A teenager discovers she is expecting a baby and chooses life over convenience. A young single mother leaves an abusive marriage and forges ahead to raise her two children in a peaceful home without threats and violence. A loving grandmother takes her grandaughter under her wing and shelters her from the loneliness of being a tween. What do all of these scenarious have in common you ask? Courage!
Some of us have it. Some of us don't. In a world that rejects the moral bounderies of absolute truth, courage is a rare commodity. Fearing the empty label of intolerance, all of humanity seems to shrink away from right and wrong. Hiding in our cowardice, we foolishly accept moral decline and decay. And, while some claim we have lost our moral compass, I strongly feel that it is more likely an issue of courage. It is a story as old as Cain and Abel. Both brothers knew what was right, but one chose obedience, the other murder. We are told that God reminded Abel, "If you do what is right, will you not be accepted? But if you do not do what is right, sin is crouching at your door; it desires to have you, but you must master it." (Genesis 4:7 NIV)
The same is true of us today. Obedience takes courage and many of choose the worldly road instead. It is not that we don't know what is right and what is wrong. Our Heavenly Father clearly leads us in righteousness. Rather, we prefer to stay hidden in sin, for we lack courage to stand out.
It shouldn't be so. For scripture pointedly says, "Have I not commanded you? Be strong and courageous. Do not be terrified; do not be discouraged, for the LORD your God will be with you wherever you go." (Joshua 1:9 NIV) God doesn't suggest we be courageous...He COMMANDS it! The world hasn't changed. It is still gripped by sin and will continue to be so until Christ returns. Yet, because of His sacrifice on the Cross, we are changed. With courage we can do the "God" things that truly revolutionize the world and bring glory to the Father.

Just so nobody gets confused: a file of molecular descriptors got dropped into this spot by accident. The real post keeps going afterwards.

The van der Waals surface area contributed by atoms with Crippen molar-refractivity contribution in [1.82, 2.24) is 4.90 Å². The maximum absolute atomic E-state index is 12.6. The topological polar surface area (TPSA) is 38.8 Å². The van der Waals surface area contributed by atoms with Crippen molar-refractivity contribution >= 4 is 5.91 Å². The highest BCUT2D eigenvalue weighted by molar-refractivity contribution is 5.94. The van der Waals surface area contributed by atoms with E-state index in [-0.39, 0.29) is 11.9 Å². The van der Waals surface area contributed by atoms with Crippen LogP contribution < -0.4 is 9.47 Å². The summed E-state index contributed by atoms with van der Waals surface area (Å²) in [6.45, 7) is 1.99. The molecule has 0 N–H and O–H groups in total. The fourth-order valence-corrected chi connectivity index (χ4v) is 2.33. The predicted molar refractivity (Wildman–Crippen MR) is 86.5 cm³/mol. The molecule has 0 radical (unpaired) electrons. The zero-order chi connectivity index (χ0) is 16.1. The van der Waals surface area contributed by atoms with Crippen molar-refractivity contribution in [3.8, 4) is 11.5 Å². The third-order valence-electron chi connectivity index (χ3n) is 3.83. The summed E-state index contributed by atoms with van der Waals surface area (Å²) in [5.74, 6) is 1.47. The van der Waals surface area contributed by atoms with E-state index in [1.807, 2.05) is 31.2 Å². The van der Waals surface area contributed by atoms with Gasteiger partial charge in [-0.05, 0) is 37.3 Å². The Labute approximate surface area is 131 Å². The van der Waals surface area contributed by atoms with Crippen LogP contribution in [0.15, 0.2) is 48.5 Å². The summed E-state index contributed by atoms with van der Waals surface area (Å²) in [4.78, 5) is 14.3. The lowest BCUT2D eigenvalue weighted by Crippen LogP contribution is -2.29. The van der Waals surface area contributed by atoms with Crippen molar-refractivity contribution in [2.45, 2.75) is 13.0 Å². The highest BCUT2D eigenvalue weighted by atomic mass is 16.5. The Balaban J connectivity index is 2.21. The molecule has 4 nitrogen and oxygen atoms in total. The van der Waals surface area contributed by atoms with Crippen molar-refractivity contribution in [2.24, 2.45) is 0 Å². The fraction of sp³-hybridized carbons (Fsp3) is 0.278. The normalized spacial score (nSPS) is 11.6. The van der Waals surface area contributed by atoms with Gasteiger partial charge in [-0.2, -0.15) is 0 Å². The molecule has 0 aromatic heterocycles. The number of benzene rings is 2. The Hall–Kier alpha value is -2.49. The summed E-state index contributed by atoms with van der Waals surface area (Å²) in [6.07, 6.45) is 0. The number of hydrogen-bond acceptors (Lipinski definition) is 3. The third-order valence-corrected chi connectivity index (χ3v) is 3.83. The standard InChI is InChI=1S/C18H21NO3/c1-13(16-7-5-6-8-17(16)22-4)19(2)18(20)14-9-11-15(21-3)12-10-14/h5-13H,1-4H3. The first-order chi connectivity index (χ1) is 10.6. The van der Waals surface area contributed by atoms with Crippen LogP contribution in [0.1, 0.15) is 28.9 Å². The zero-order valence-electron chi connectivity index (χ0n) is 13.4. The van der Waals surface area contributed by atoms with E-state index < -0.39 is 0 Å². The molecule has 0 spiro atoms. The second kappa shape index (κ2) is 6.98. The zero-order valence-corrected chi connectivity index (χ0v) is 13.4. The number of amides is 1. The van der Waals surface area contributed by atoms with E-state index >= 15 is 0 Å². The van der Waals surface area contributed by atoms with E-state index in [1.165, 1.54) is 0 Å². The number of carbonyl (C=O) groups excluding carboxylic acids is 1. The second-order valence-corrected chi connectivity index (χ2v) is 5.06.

Long ago, in the midst of exile, there was a woman, not so different from you or me, who initially lacked courage in a desperate and seemingly hopeless situation. Her name was Esther. Gripped by fear, she remained silent for a time while her people confronted threats of certain death. Her choices were grim. On the one hand Esther faced execution for being a Jew, on the other, execution for approaching the King without first being summoned. In all fairness, it seemed like a lose/lose proposition. But, we learn a lot from this bold girl who was also the unlikely Queen of the Persian empire. When in doubt, we must pray for courage. We are told that Esther told her cousin Mordecai...
"Go, gather together all the Jews who are in Susa, and fast for me. Do not eat or drink for three days, night or day. I and my maids will fast as you do. When this is done, I will go to the king, even though it is against the law. And if I perish, I perish." (Esther 4:15-16 NIV)
Mustering her strength, Esther faced the uncertainties, victoriously saving both her people and herself. In short, she looked to God and courageously conquored fear. Each day, we encounter opportunities to display courage as well. We are courageous when we choose to reject humanistic ideals and instead embrace eternal truths in our homes and families. We show courage as we speak truth and love into the life of a friend who has stumbled blindly into sin and certain destruction. And we display courage as we boldly claim the gospel of Jesus Christ in a world bitterly consumed with hatred for our Savior.
Life is not for the faint of heart. Daily, we face an unseen enemy who seeks destruction in our lives. But we can be certain that darkness flees when we have courage and boldly follow God.